New CEO. New operating system. New Research In Motion?
Freshly-installed RIM CEO Thorsten Heins took the stage at the annual BlackBerry World conference to give, for the first time, a look at some of the features of BlackBerry 10, the BlackBerry operating system that Research In Motion hopes will turn around its floundering smartphone sales.
Below is a teaser video for the new BlackBerry OS that RIM showed at the conference, emphasizing the new touch keyboard with predictive typing and a more stylish, interface. (Note that the phones shown are blank prototypes and do not reflect what the actual BlackBerry 10 devices will look like when they are released later this year.)
So what's new with BlackBerry 10? The flashiest changes, and the ones that Heins spent the most time on during his keynote, are coming to the on-screen keyboard and the camera. With the on-screen keyboard, you're going to be getting a lot more gesture control for faster typing. Swiping to the left on the keyboard deletes your last word (this handy feature will be familiar to some Android users); swiping up toggles the keyboard between alphabetical and numerical input.
Another cool feature, as detailed by TechCrunch, is the option to let the phone scan through all of your text messages, emails and contacts upon startup in order to build your own personal dictionary before you ever type a text message. This will obviously be helpful for those with a name that is not in a typical English dictionary, or those who use a lot of -- ahem -- profanity.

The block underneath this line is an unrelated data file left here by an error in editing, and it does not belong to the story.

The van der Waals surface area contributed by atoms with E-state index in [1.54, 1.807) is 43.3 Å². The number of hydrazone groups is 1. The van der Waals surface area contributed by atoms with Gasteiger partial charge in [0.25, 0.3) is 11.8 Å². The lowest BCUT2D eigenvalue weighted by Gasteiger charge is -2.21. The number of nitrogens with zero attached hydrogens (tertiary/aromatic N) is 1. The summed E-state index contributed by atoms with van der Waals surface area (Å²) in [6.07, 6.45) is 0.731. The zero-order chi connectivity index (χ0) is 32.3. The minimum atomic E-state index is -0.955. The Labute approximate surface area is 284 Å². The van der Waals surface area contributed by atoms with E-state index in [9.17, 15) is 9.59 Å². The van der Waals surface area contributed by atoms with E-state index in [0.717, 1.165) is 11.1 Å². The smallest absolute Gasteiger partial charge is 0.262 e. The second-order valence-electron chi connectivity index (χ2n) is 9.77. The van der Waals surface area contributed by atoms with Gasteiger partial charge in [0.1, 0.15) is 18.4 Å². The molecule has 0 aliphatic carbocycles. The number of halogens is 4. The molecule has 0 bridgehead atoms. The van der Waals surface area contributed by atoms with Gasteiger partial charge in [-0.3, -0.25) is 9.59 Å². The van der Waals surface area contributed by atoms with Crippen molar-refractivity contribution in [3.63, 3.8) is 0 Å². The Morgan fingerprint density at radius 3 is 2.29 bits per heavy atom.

Check out TechCrunch for a long post explaining more about the on-screen keyboard in BBX. (There are still going to be BlackBerrys with physical keyboards, too. This is just an update to their touchscreen offerings.)
A new feature on the camera, meanwhile, probably earned the most gasps from the conference. On BlackBerry 10, when you take a picture, you'll be able to cycle back through the camera's "timeline" three seconds: So, if you blinked when a group photo was taken, you can go back a second or two to find a shot where everyone has their eyes opening. It's similar to what the iOS app GroupShot does, though obviously this will be native to the stock camera on upcoming BlackBerry devices. That this is a standard feature on the camera has most bloggers calling it one of the standouts from the Heins' keynote.
Below, we have a few screenshots of the new BlackBerry operating system, provided by Research In Motion. The first devices are expected to come out some time this fall, and RIM needs them to sell well in order to stem the steady flow of consumer losses it has suffered to iPhone and Android over the past few years. Though Heins did trot out Cisco and Salesforce and namecheck WebEx in his keynote, it is clear that RIM is targeting consumers with this more polished, attractive mobile operating system; dominating the enterprise does not seem to be enough for RIM's survival.
Here is your first look at BlackBerry 10. For a more in-depth look at what Research In Motion has planned for BlackBerry 10, visit our Aol Tech sister site Engadget, who were on the ground in Orlando to take it all in.